Rabat is also the location of subterranean burial sites, dating back to the 4th century AD. At St. Agatha's Catacombs (address: St. Agatha Street), we met Father Victor Camilleri, who spent years clearing stones from its vast passageways.

Fresco paintings

According to tradition, St. Agatha came to pray in the underground church after escaping persecution of Christians in Sicily in 250 AD. Fr. Camilleri pointed out valuable frescoes lining the walls. "These go back to the 12th century," he explained, "but the catacombs have much older frescoes, dating back to 4 AD."

Frescoes and altar in St. Agatha's Catacombs in Rabat
Frescoes and altar in St. Agatha's Catacombs in Rabat
Photo © Barb & Ron Kroll

We followed Fr. Camilleri through cool corridors honey-combed with more than 500 graves for both adults and babies. "St. Agatha's Catacombs cover an area of 4,100 square meters," he told us. "Some graves contain human bones, but most of the valuables left with the deceased were looted during the Middle Ages."

Two features make these tombs unique from those in Rome, according to Fr. Camilleri. The first is the presence of several rock pillows for the dead.

The second is the agape or love tables. The circular stone platforms with raised edges were used by mourners, reclining Roman-style on the floor, for their farewell meal in honor of the departed.

St. Agatha historical complex

In addition to mapping and clearing the catacombs and writing books about his archeological discoveries, Fr. Camilleri arranged the restoration of the frescoes. He showed us some of the fascinating artifacts in St. Agatha's Museum in the building above the underground cemetery.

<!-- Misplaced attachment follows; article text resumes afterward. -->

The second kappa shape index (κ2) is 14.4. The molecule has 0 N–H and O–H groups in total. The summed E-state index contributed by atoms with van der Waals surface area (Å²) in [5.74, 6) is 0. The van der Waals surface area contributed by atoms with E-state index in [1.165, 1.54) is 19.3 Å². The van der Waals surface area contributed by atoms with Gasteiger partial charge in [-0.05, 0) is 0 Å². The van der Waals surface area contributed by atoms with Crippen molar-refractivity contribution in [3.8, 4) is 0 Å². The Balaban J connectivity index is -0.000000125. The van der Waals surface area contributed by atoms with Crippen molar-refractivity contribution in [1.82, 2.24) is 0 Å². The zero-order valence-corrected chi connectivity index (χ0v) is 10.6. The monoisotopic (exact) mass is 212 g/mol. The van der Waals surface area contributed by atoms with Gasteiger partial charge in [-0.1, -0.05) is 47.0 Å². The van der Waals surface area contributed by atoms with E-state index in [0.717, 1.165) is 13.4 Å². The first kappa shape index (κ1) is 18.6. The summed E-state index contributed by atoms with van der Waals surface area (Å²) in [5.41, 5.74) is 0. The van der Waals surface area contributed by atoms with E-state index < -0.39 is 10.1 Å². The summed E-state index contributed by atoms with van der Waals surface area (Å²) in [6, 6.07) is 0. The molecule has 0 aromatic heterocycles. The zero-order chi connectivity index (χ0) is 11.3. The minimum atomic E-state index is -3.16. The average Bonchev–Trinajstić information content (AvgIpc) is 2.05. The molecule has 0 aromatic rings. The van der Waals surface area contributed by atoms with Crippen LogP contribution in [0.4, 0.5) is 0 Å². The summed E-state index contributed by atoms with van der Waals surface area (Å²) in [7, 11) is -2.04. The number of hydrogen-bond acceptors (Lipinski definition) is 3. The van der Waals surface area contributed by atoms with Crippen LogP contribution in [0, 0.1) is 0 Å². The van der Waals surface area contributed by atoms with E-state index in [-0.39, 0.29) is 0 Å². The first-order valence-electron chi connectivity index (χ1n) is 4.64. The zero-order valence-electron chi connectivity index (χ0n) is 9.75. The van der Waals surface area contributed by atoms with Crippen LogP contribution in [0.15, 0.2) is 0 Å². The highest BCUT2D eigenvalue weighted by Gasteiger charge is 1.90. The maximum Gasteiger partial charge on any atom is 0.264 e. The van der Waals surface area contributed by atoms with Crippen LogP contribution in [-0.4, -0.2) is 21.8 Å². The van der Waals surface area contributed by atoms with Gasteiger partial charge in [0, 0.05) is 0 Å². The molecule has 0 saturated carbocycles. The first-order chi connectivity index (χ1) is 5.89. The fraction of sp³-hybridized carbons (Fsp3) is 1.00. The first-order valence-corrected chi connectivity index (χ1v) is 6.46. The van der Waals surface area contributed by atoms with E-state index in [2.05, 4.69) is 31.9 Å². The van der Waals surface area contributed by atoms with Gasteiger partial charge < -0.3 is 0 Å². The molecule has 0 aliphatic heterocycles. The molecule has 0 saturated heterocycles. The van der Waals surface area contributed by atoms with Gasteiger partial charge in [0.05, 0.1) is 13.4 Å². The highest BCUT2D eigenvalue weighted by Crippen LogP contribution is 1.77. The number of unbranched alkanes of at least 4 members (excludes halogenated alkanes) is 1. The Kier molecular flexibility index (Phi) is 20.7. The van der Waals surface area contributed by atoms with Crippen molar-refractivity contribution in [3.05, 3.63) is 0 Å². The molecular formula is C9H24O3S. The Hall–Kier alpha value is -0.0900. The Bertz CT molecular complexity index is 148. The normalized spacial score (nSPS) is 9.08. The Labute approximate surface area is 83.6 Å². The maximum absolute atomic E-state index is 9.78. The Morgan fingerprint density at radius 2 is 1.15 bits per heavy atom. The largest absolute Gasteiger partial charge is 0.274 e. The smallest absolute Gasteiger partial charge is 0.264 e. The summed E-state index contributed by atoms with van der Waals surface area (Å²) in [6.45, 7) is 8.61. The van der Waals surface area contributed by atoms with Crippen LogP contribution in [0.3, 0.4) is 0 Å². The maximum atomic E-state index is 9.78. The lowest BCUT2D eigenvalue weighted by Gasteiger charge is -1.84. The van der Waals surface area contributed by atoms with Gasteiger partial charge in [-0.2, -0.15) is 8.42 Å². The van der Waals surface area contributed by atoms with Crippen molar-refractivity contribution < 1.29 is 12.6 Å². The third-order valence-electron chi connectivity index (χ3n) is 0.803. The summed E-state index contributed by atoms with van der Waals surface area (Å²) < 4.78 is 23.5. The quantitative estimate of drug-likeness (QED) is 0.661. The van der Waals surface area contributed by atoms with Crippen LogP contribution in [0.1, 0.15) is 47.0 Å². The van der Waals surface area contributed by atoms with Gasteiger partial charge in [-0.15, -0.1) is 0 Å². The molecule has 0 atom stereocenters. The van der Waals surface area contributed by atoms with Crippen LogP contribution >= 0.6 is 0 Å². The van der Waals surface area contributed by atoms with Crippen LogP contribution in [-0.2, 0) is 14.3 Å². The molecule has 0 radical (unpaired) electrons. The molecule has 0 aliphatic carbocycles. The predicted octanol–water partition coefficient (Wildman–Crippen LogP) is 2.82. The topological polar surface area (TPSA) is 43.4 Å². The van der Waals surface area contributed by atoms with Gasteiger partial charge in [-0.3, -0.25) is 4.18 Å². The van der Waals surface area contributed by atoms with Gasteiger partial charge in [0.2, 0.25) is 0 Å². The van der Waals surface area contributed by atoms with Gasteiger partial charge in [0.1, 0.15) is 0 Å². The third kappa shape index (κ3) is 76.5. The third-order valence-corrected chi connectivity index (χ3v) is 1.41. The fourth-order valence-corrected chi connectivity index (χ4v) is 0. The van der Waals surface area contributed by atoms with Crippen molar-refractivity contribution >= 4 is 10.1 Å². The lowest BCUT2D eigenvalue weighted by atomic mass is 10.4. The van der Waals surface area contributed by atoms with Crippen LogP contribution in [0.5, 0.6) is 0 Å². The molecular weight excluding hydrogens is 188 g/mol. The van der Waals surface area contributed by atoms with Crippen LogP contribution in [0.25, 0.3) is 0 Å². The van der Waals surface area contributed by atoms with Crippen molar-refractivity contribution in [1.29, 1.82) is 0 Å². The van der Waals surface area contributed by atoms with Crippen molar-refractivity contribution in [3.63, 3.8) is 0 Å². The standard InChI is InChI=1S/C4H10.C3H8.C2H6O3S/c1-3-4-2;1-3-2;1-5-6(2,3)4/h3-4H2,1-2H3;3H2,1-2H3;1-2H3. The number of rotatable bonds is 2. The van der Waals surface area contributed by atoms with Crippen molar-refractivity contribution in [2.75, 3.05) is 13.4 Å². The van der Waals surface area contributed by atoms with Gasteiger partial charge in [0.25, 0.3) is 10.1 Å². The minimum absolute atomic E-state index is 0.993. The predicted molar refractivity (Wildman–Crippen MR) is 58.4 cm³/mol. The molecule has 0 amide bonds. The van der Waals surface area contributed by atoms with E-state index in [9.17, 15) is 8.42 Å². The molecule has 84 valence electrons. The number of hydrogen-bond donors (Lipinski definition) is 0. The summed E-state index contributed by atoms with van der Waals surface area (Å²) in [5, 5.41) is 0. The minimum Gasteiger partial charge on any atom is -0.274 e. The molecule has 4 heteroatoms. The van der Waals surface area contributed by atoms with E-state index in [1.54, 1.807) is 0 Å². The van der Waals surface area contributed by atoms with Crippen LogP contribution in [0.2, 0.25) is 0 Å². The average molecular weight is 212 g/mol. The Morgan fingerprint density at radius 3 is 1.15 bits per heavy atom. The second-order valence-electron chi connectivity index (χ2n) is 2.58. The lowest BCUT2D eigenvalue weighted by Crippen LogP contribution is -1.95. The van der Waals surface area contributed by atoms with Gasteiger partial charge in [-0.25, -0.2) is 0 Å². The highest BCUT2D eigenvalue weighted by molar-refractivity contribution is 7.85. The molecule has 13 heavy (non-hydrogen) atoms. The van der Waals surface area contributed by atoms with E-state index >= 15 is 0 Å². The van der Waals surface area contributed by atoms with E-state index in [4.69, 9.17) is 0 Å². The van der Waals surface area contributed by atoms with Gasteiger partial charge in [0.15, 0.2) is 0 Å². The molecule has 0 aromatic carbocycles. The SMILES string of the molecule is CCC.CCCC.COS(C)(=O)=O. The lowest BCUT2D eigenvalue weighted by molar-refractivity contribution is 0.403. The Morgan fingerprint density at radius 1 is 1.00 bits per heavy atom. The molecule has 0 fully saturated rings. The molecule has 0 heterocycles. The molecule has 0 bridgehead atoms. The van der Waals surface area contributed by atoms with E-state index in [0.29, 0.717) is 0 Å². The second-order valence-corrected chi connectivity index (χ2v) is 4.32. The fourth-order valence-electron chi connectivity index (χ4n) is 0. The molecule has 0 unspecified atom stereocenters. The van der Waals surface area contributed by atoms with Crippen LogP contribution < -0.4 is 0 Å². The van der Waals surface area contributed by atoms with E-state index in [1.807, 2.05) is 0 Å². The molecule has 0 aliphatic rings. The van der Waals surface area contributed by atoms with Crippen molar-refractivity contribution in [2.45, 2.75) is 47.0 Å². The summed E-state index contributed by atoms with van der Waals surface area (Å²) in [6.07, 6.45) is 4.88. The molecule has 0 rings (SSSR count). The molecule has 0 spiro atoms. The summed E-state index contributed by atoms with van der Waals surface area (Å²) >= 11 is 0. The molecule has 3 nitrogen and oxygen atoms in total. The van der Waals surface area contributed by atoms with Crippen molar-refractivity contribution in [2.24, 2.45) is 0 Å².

As we walked through the collections with him, Fr. Camilleri pointed out Roman ivory hair pins, Punic incense burners, Etruscan vases and a skeleton of a 15-month-old baby, named Victoria, after him.

He had a story for each item, and we wished we had more time to listen to them all.

Figures depict the Inquisition in Mdina Dungeons
Figures depict the Inquisition in Mdina Dungeons
Photo © Barb & Ron Kroll

Things to see and do in Mdina

Other Mdina attractions include the Mdina Dungeons (address: St. Publius Square), where costumed mannequins depict medieval history, such as the Inquisition in Malta.

Mdina Experience (address: 7 Mesquita Square) and Medieval Times Experience, located in Palazzo Constanzo, are two other ways to learn about Mdina's history.

Although it's called the Silent City, Mdina's attractions, artifacts, buildings and streets echo with sounds from the past.


Visit Malta: www.visitmalta.com

More things to see and do in Malta:

Megalithic Temples in Malta

Malta TV Show & Movie Locations

Malta Patron Saint Feast Days